You should then split your assets into more specific categories, like the name of the camera used, shoot days, Music, SFX… it depends on the needs of you and your project. A well-organized Assets folder, in particular, will speed up your work in post-production when you can download, click and drag the folder straight into your editing software.

When you want to organize a set of files chronologically, add the date and time of the file’s creation as a prefix to its name (like “2020-1-1_14-36_YourFileName”). You can use this on the footage to understand the chronology of when it was shot. As well as being intuitive to locate files, it speeds up your ability to find that one clip you know you filmed just before going on your lunch break on production day. You get the idea.

To take this tip one step further, look into creating a keyboard shortcut on your computer. This means that you won’t have to enter the date and time manually to your file name but can use a hotkey instead. Think of how much time that could save you!

4. Main Project Communication Tools

It goes without saying that today when you manage a project remotely, you’re going to be relying a lot more on technology. This isn’t a bad thing in and of itself, but remember that you and your team might be much more tech-savvy than your client.

You need to take this into consideration as you choose the tools that you’ll use for client communication, and project management if the client will participate in that stage, too. If it’s practical to do so, you may want to think about the types of tools your client demographic already uses or will find intuitive.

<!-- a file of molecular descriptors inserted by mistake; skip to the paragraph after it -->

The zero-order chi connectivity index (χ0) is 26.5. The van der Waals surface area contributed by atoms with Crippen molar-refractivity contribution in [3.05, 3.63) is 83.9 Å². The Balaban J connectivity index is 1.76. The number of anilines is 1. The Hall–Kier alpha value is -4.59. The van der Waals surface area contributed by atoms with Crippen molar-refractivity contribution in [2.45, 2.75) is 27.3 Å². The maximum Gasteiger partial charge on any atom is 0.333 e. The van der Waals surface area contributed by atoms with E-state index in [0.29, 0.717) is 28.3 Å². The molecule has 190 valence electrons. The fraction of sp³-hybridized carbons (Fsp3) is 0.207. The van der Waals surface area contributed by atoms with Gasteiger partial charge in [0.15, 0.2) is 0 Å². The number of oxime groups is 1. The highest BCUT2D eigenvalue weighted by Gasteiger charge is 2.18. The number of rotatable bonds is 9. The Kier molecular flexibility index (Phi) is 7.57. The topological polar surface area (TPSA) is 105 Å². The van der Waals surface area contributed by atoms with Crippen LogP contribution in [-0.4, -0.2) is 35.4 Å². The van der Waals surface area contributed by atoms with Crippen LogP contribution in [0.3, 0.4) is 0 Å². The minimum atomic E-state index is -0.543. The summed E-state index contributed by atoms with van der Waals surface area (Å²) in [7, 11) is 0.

Some useful tools for organizing tasks and timelines include Asana and Trello. When it comes to quick communication platforms, Slack is used by teams around the world for quick written text communication and casual file sharing. Google Hangouts is great for quick video calls or text messages. Chanty is also a popular tool with remote teams and synthesizes a lot of the features of Slack, Google Hangouts, and a project management tool.

For organizing your files, Google Drive is a great choice. Dropbox is another similar tool that, like Google Drive, lets you share your files with clients and team members and collaborate on documents with them.

5. FAQs

Sometimes you can forget just how much goes into your project that might not be common knowledge. Whether it’s your client or a team member, there might be someone working on the project who is new to filmmaking. If that’s the case, you can be sure they’ll have a lot of questions about the process.